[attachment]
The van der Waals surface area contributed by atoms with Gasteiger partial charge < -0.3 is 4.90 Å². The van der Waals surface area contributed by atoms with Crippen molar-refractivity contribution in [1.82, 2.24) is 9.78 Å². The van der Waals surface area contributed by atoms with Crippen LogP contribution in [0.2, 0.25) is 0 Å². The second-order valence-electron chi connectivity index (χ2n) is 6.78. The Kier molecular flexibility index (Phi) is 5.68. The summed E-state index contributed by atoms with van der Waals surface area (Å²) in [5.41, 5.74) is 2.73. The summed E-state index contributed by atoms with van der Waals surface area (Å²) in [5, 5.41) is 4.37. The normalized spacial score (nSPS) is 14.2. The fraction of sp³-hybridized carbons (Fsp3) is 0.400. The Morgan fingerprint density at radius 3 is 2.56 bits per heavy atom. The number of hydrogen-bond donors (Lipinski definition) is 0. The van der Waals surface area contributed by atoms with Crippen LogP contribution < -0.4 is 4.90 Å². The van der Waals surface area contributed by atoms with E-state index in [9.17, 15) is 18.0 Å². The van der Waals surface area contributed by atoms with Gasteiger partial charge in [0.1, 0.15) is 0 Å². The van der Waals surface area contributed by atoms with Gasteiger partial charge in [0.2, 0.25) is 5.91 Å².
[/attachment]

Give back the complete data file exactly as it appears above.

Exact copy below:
The van der Waals surface area contributed by atoms with Gasteiger partial charge < -0.3 is 4.90 Å². The van der Waals surface area contributed by atoms with Crippen molar-refractivity contribution in [1.82, 2.24) is 9.78 Å². The van der Waals surface area contributed by atoms with Crippen LogP contribution in [0.2, 0.25) is 0 Å². The second-order valence-electron chi connectivity index (χ2n) is 6.78. The Kier molecular flexibility index (Phi) is 5.68. The summed E-state index contributed by atoms with van der Waals surface area (Å²) in [5.41, 5.74) is 2.73. The summed E-state index contributed by atoms with van der Waals surface area (Å²) in [5, 5.41) is 4.37. The normalized spacial score (nSPS) is 14.2. The fraction of sp³-hybridized carbons (Fsp3) is 0.400. The Morgan fingerprint density at radius 3 is 2.56 bits per heavy atom. The number of hydrogen-bond donors (Lipinski definition) is 0. The van der Waals surface area contributed by atoms with Crippen LogP contribution < -0.4 is 4.90 Å². The van der Waals surface area contributed by atoms with E-state index in [9.17, 15) is 18.0 Å². The van der Waals surface area contributed by atoms with Gasteiger partial charge in [0.1, 0.15) is 0 Å². The van der Waals surface area contributed by atoms with Gasteiger partial charge in [0.2, 0.25) is 5.91 Å².